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In the context of spatial analysis, geographic information systems, and geographic information science, the term field has been adopted from physics, in which it denotes a quantity that can be theoretically assigned to any point of space, such as temperature or density. This use of field is synonymous with the spatially dependent variable that forms the foundation of geostatistics and crossbreeding between these disciplines is common. Both scalar and vector fields are found in geographic applications, although the former is more common. The simplest formal model for a field is the function, which yields a single value given a point in space (i.e., t = f(x, y, z) )
Even though the basic concept of a field came from physics, geographers have developed independent theories, data models, and analytical methods. One reason for this apparent disconnect is that "geographic fields" tend to have a different fundamental nature than physical fields; that is, they have patterns similar to gravity and magnetism, but are in reality very different. Common types of geographic fields include:
- Natural fields, properties of matter that are formed at scales below that of human perception, such as temperature or soil moisture.
- Artificial or aggregate fields, statistically constructed properties of aggregate groups of individuals, such as population density.
- Fields of potential, which measure conceptual, non-material quantities (and are thus most closely related to the fields of physics), such as the probability that a person at any given location will prefer to use a particular facility (e.g. a grocery store).
Geographic fields can exist over a temporal domain as well as space. For example, temperature varies over time as well as location in space. In fact, many of the methods used in time geography and similar spatiotemporal models treat the location of an individual as a function or field over time.
History and methods
The modeling and analysis of fields in geographic applications was developed in five essentially separate movements, which have gradually been integrated in recent years.
- Cartographic techniques for visualizing "statistical surfaces" (another synonym for fields), including choropleth and isarithmic maps.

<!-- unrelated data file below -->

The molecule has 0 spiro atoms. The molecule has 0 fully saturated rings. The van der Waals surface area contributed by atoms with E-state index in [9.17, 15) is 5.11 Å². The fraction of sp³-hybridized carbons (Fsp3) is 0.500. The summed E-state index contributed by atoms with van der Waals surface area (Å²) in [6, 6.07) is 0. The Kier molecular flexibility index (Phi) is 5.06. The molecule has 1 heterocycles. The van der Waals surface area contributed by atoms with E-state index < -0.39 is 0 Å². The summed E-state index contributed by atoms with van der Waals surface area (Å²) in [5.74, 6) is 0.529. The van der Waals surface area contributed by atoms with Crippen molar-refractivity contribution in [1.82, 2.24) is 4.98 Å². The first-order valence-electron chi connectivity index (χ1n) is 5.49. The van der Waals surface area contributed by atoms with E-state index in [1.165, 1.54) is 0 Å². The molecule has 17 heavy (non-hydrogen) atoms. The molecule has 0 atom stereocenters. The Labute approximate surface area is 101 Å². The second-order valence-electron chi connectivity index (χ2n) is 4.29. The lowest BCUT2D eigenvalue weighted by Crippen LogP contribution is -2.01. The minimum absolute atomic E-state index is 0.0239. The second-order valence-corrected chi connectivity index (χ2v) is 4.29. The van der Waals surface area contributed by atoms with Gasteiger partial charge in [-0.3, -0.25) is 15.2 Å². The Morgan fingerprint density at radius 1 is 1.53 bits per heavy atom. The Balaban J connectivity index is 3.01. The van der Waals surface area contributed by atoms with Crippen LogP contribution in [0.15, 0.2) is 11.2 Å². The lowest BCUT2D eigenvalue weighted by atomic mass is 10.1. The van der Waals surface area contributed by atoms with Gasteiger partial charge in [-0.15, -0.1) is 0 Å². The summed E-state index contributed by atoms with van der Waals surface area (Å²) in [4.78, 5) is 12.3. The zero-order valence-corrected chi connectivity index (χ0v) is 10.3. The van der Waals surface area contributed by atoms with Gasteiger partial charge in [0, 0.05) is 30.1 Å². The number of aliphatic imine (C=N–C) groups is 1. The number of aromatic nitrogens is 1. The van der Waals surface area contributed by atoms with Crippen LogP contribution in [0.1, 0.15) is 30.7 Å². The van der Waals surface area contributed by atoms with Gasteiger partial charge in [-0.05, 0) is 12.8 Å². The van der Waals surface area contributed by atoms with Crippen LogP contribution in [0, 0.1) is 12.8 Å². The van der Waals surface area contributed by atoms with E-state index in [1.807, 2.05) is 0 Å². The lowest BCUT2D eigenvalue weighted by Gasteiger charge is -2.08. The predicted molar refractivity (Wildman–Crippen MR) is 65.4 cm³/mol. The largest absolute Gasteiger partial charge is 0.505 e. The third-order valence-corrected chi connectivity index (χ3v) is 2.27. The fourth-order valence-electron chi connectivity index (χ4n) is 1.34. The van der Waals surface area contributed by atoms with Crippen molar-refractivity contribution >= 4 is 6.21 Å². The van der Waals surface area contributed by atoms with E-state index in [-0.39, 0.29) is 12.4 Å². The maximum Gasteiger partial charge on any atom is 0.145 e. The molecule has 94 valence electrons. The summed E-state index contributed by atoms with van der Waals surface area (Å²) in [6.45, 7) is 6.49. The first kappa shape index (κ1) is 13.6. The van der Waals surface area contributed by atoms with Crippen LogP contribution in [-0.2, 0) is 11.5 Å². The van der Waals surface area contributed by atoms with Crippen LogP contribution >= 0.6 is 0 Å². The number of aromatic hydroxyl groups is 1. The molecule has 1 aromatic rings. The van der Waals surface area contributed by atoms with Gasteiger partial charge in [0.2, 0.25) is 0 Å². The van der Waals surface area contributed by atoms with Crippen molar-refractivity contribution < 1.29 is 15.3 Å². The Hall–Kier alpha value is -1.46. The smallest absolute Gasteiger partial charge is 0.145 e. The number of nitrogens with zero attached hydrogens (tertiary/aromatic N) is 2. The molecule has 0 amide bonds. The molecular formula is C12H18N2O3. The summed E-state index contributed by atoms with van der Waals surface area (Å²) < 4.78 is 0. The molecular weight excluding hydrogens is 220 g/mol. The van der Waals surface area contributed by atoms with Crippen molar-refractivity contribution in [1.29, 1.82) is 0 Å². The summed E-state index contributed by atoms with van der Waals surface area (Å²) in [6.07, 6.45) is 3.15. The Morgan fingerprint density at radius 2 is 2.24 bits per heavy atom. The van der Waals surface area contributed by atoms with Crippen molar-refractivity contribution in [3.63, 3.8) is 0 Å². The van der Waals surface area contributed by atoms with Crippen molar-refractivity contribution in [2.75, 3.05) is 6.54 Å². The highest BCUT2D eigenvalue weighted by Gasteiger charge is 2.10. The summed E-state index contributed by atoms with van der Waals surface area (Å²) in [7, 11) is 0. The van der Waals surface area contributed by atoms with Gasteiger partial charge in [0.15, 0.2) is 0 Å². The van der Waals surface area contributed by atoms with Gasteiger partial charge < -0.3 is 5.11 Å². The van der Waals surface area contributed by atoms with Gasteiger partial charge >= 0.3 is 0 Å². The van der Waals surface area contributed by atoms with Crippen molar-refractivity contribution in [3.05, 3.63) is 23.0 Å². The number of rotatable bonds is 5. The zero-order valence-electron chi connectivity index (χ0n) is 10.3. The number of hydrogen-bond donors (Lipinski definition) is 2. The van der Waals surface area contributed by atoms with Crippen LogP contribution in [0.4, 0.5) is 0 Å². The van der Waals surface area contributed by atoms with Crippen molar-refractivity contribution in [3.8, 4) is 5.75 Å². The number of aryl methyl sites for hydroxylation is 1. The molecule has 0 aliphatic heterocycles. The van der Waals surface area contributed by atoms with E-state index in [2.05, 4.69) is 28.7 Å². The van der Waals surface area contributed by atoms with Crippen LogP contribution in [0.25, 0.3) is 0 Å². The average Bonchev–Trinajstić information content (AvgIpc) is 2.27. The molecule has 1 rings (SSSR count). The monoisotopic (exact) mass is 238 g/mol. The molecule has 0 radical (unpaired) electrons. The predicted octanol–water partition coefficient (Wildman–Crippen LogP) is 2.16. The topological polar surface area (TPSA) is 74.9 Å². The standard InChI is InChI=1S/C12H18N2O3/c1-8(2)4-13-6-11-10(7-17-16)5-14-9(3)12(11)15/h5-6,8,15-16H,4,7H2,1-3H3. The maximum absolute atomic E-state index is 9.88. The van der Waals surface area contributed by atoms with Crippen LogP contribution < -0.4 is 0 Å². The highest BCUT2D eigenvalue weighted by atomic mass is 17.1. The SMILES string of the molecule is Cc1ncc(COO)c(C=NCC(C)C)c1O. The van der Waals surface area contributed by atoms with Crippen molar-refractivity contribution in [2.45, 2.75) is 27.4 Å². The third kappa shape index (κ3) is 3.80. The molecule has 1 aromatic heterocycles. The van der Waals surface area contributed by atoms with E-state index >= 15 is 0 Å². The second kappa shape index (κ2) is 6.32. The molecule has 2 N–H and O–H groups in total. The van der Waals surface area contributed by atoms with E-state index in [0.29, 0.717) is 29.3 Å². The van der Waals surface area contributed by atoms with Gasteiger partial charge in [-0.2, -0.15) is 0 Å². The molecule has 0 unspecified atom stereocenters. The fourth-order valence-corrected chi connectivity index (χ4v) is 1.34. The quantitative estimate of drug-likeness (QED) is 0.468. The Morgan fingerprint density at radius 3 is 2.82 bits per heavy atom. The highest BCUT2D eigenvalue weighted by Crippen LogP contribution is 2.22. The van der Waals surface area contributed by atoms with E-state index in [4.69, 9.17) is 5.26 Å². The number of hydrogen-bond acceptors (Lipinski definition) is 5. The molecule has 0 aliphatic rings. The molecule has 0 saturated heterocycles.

- The quantitative revolution of geography, starting in the 1950s, and leading to the modern discipline of spatial analysis; especially techniques such as the gravity model.
- The development of raster GIS models and software, starting with the Canadian Geographic Information System in the 1960s.
- The technique of cartographic modeling, pioneered by Ian McHarg in the 1960s and later formalized in a field-centric form by Dana Tomlin as map algebra.
- Geostatistics, which arose from geology starting in the 1950s.
Each of these movements pushed geography towards a more refined, quantitative discipline and instigated the sub-discipline of Geographic Information Science. Doing so has required more explicit definitions of approaches that have long been used by geographers to produce maps. The most famous effort to elucidate a fundamental concept in geography was Tobler's first law of geography: "Everything is related to everything else, but near things are more related than distant things." Although it is more of a general tendency than a universal law, Tobler's Law (and the frequent exceptions to it) forms an important part of understanding patterns in geographic fields. The first law of geography is essentially the same as the concept of spatial dependence or spatial autocorrelation, which underlies the method of geostatistics. A parallel concept that has received less publicity, but has underlain geographic theory since at least Alexander von Humboldt is spatial association, which describes how phenomena are similarly distributed. This concept is regularly used in the method of map algebra.
- Bradley Miller Fundamentals of Spatial Prediction www.geographer-miller.com, 2014.